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Friday, September 20th, 2019 12:42 am

Synth Glossary

Analog Synthesis:
This term is normally used to refer to the tradional synthesis model used by analog synthesizers in the 1970s. It is also known as subtractive synthesis. It involves oscillators, the outputs of which are mixed together and fed into a filter (where certain frequencies are subtracted) after which they are fed through an amplifier. The amplifier and filter are normally also driven by envelope generators....

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Alpha Juno-1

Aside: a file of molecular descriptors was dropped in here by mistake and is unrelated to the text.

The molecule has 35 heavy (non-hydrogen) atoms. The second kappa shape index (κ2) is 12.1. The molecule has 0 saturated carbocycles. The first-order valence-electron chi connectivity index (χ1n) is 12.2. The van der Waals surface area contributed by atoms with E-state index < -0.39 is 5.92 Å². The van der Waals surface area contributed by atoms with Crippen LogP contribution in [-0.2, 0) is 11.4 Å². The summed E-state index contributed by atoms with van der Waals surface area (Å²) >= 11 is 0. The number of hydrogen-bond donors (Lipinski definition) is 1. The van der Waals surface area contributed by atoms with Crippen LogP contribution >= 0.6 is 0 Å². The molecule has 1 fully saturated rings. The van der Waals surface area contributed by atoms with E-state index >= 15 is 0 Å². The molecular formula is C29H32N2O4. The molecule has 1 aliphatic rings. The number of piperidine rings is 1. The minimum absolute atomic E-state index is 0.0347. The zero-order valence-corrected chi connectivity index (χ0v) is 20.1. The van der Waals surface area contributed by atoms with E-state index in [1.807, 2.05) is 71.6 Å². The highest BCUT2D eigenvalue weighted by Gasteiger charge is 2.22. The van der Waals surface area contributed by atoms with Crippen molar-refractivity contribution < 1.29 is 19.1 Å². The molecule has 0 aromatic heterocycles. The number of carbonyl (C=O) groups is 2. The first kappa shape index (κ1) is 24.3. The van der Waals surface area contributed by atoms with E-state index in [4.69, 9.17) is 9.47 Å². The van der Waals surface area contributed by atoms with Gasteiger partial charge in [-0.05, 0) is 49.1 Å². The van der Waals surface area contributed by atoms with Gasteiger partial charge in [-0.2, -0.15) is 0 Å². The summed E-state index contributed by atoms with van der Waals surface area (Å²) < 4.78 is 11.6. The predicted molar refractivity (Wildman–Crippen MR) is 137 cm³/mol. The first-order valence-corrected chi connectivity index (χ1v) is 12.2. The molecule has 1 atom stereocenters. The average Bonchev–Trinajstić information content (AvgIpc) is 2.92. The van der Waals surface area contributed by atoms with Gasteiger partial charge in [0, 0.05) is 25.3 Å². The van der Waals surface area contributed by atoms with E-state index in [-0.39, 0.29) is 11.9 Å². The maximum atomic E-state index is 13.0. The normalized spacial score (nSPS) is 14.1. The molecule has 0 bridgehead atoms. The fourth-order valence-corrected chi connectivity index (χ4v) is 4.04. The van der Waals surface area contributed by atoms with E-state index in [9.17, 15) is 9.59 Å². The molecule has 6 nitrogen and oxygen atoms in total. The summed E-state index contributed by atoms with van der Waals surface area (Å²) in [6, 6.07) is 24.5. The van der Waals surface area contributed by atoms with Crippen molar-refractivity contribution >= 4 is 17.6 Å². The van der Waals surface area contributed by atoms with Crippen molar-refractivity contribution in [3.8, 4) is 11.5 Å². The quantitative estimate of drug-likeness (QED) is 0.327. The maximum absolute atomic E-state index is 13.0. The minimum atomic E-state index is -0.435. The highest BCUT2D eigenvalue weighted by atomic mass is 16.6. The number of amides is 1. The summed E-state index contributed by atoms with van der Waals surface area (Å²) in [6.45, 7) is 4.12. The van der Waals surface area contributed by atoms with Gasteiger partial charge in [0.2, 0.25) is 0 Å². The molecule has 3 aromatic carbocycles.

Roland's Alpha Juno-1 is another great keyboard from the mid 80's. The Juno line is known for its great analogue filters and the Alpha is no exception. The keyboard sounds very thick, probably because of its added sub OSC along with the usual DCO, so bass sounds are no problem. The DCO can generate four varied waveforms: pulse, sawtooth, sub, and noise. With the pulse, sawtooth, and sub waveforms there is a setting for Pulse Width Modulation and different variations of the waveforms that change the spectrum. There is only one LFO and it can be assigned to the VCF and the DCO. However, it can be set extremely low for those great long drawn out sweeps. The envelopes are not the largest ones I have seen, it only has four points. These are broken up into Time 1, Level 1, Time 2, Level 2, Time 3, Level 3, and Time 4. This simple architecture makes it easy to program (PG-300 is an external programmer for the Alpha 1/2 and MKS-50). Unlike most keyboards equipped with knobs or sliders the Alpha has a large round dial that is used for all the data entries, Alpha Dial hence Alpha Juno. The keyboard itself has no velocity or after touch response but the Juno can respond to both of these through midi. The foot size of this keyboard is great. It is small enough to carry but large enough to play accurately.

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